Three Steps For Better Practice Performance

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For the storied San Francisco 49er teams of the mid-1980s and early '90s, games weren't just won on Sundays, but during the week's worth of practice sessions leading up to them. "You can't b.s. all week long and then go out there and expect to put your best product on the football field on that given Sunday," says Hall of Fame wide receiver Jerry Rice, who likened the intensity of the 49ers practices to games against NFC West division rivals. [Read more about how Rice and the 49ers defeated teams before even taking the field.]

What is a quality practice? It starts with viewing each workout as an opportunity to become a better player today than you were yesterday.

Here, Dr. Mike Voight, a sports performance consultant for teams at the University of Southern California and the University of Texas, provides direction for how to enhance your performance in practice.

"You have to practice with a purpose," says New York Mets third baseman David Wright. "If you create bad habits in practice, that will carry over to the game."

To evaluate your attitude toward practice, Voight recommends a self-assessment, including questions such as, "How often do I look forward to the end of practice?" and "Do I view practice as punishment?" If your answer is yes to either of these, you probably need an attitude adjustment.

Once you embrace the idea of a quality practice, you must actually prepare for the practice, and "not just show up," Voight says. "You need physical and mental routines in order to park the distractions so you can be full-time players."

Adjusting your attitude starts with off-the-field routines. What are you doing physically to get ready for practice? Did you sleep well the night before? Are you hydrating the night before and the morning of? Are you eating the right foods?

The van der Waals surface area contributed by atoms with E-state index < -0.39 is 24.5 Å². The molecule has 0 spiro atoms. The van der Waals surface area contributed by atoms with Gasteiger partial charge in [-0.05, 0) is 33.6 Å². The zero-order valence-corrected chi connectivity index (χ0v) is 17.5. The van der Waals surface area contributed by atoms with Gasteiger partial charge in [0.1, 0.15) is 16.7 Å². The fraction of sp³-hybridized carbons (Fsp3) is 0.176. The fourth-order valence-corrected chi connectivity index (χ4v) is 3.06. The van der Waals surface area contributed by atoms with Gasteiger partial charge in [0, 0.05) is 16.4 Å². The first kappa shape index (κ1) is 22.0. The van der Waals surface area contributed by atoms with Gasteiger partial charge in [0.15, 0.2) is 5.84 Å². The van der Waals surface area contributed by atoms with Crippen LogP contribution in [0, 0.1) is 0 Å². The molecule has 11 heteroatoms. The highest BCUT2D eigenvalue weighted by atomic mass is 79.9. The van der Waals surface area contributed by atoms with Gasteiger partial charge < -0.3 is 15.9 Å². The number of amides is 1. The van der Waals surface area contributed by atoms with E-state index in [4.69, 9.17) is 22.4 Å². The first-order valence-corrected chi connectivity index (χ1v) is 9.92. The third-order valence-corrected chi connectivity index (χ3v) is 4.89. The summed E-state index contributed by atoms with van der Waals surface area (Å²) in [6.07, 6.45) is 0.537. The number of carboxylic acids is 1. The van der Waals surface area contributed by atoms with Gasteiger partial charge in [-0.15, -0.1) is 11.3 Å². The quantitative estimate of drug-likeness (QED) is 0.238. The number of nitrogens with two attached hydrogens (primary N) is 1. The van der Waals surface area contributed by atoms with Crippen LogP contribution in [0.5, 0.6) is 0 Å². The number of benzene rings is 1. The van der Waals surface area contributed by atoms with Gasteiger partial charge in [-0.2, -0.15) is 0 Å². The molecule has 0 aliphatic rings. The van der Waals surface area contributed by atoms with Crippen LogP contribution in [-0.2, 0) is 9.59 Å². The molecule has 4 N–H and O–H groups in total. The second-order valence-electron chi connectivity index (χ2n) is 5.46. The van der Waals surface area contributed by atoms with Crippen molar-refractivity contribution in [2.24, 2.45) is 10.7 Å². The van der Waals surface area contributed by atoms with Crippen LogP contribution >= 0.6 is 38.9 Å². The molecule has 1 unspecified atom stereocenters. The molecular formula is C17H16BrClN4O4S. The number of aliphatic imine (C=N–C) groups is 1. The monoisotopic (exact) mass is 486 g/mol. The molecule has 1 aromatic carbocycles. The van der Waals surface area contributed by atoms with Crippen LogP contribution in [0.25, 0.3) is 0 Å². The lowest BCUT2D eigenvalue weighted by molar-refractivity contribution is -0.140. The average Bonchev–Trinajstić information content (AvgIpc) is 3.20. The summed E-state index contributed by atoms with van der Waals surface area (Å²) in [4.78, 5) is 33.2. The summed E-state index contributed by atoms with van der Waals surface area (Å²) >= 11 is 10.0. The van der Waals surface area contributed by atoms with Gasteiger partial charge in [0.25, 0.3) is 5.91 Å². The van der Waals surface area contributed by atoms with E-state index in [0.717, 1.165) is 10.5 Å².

The coaching staff prepares for practice by organizing video walkthroughs, practice plans and lots more. You should return the favor by showing up equally rehearsed and ready to take full advantage of the practice. "Many of the athletes I work with get so used to the routine, they watch video just because they have to," Voight says. "What are you getting out of that tape?"

Take notes on the game tapes, study the practice plan and use it to determine what you want to improve upon that day.

Says Orlando Magic guard Gilbert Arenas: "Don't get so hard on yourself at practice. As hard as you get on yourself, it's going to be 10 times worse in a game."

Voight recommends checking in at breaks during practice and asking yourself, "Am I improving on what I set out to accomplish?"

Don't just think about things that aren't going well. Think about anything positive others have noticed. Such "uplifts" are quick and effective ways to grow your confidence during the action. Whether it comes from a teammate or coach, "you can internalize it and say, 'I am playing hard and I'm happy that people are taking notice,'" Voight says.

Maybe practice isn't going so great, and you're struggling to make progress on the goals you set out to accomplish. Go back to the basics or the skills you are able to perform well.

There's no better time to employ these routines than in practice. Adopt these techniques, revise them if you need to, so when it's game time, you can free your mind and get into the rhythm of the game.

For Shaun Phillips, outside linebacker for the San Diego Chargers, "perfect practice" enables him to improve his performance and transfer gains to the playing field. He offers plenty more practice advice in the video above.

Photos: Danny Vega,

Photo Credit: Getty Images // Thinkstock